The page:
Tissue transplantation is an important adjunct to modern medical care and is used daily to save or improve patient lives. Tissue allografts include bone, tendon, corneas, heart valves and others. Increasing utilization may lead to tissue shortages, and tissue procurement organizations continue to explore ways to expand the cadaveric donor pool. Currently more than half of all deaths occur outside the acute care setting.
Many who suffer prehospital deaths might be eligible for non-organ tissue donation.
A retrospective review of electronic prehospital medical records was conducted from May 1, 2008 through December 31, 2009. All prehospital deaths were included irrespective of cause. Once identified, additional medical history was obtained from prehospital, inpatient, and emergency department records. Age, medical history, and time of death were compared to exclusion criteria for four tissue procurement organizations (MTF, LifeNet, LifeCell, EyeBank). After analysis, percentages of eligible donors were calculated.
Over 50,000 prehospital records were reviewed; 432 subjects died in the field and were eligible for analysis. Ages ranged from four to 103 years of age; the average was 68.3 (SD = 20.1) years. After exclusion for age, medical conditions, and time of death, 185 unique patients (42.8%) were eligible for donation to at least one of the four tissue procurement organizations (range 11.6%-34.3%).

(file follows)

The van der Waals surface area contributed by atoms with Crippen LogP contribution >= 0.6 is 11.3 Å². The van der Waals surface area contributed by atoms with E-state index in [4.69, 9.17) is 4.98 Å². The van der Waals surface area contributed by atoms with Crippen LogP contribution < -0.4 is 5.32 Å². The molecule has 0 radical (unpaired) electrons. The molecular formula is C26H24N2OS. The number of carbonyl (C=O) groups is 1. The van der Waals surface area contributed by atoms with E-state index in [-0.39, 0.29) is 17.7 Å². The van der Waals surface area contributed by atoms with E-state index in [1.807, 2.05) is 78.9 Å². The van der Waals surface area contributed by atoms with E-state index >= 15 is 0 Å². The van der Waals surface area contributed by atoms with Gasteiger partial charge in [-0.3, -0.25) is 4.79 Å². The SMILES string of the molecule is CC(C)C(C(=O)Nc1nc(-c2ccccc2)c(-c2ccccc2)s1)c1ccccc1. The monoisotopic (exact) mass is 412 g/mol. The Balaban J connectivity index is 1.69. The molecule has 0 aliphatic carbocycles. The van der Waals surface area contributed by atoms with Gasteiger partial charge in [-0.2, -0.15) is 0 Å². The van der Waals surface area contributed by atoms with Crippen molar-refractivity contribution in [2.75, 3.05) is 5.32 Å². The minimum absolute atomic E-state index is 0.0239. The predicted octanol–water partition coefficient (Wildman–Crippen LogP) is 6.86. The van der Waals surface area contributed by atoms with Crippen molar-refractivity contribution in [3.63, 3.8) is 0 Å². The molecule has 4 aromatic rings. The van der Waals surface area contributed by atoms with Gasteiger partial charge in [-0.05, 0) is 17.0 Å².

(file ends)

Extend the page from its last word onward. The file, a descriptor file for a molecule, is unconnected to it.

After prehospital death, many individuals may be eligible for tissue donation. These findings suggest that future prospective studies exploring tissue donation after prehospital death are indicated. These studies should aim to clarify eligibility criteria, create protocols and infrastructure, and explore the ethical implications of expanding tissue donation to include this population.